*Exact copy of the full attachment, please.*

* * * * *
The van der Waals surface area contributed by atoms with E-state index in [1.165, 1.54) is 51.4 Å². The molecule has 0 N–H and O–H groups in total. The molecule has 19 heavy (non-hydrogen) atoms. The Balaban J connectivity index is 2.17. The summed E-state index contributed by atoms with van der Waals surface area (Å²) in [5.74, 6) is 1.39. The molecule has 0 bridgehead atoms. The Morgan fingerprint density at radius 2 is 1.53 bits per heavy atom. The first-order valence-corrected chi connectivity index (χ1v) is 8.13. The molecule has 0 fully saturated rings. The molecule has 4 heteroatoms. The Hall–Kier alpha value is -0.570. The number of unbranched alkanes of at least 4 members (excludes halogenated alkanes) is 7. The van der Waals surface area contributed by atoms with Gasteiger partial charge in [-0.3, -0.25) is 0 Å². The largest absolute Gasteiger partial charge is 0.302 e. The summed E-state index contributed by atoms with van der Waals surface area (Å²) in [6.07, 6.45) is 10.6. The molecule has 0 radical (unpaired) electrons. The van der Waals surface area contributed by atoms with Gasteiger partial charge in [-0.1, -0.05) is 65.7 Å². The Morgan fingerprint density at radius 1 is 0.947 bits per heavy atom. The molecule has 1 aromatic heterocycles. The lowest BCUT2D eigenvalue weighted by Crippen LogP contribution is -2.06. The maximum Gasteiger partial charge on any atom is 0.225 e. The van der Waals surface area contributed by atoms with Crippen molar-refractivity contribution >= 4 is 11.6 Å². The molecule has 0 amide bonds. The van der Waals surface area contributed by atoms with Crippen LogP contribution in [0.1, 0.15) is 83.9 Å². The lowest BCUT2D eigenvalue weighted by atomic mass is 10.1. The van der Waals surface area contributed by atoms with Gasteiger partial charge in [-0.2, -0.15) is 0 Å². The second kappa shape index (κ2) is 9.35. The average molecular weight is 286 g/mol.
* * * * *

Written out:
The van der Waals surface area contributed by atoms with E-state index in [1.165, 1.54) is 51.4 Å². The molecule has 0 N–H and O–H groups in total. The molecule has 19 heavy (non-hydrogen) atoms. The Balaban J connectivity index is 2.17. The summed E-state index contributed by atoms with van der Waals surface area (Å²) in [5.74, 6) is 1.39. The molecule has 0 bridgehead atoms. The Morgan fingerprint density at radius 2 is 1.53 bits per heavy atom. The first-order valence-corrected chi connectivity index (χ1v) is 8.13. The molecule has 0 fully saturated rings. The molecule has 4 heteroatoms. The Hall–Kier alpha value is -0.570. The number of unbranched alkanes of at least 4 members (excludes halogenated alkanes) is 7. The van der Waals surface area contributed by atoms with Gasteiger partial charge in [-0.3, -0.25) is 0 Å². The largest absolute Gasteiger partial charge is 0.302 e. The summed E-state index contributed by atoms with van der Waals surface area (Å²) in [6.07, 6.45) is 10.6. The molecule has 0 radical (unpaired) electrons. The van der Waals surface area contributed by atoms with Gasteiger partial charge in [-0.1, -0.05) is 65.7 Å². The Morgan fingerprint density at radius 1 is 0.947 bits per heavy atom. The molecule has 1 aromatic heterocycles. The lowest BCUT2D eigenvalue weighted by Crippen LogP contribution is -2.06. The maximum Gasteiger partial charge on any atom is 0.225 e. The van der Waals surface area contributed by atoms with Crippen molar-refractivity contribution >= 4 is 11.6 Å². The molecule has 0 amide bonds. The van der Waals surface area contributed by atoms with Crippen LogP contribution in [0.1, 0.15) is 83.9 Å². The lowest BCUT2D eigenvalue weighted by atomic mass is 10.1. The van der Waals surface area contributed by atoms with Gasteiger partial charge in [-0.2, -0.15) is 0 Å². The second kappa shape index (κ2) is 9.35. The average molecular weight is 286 g/mol.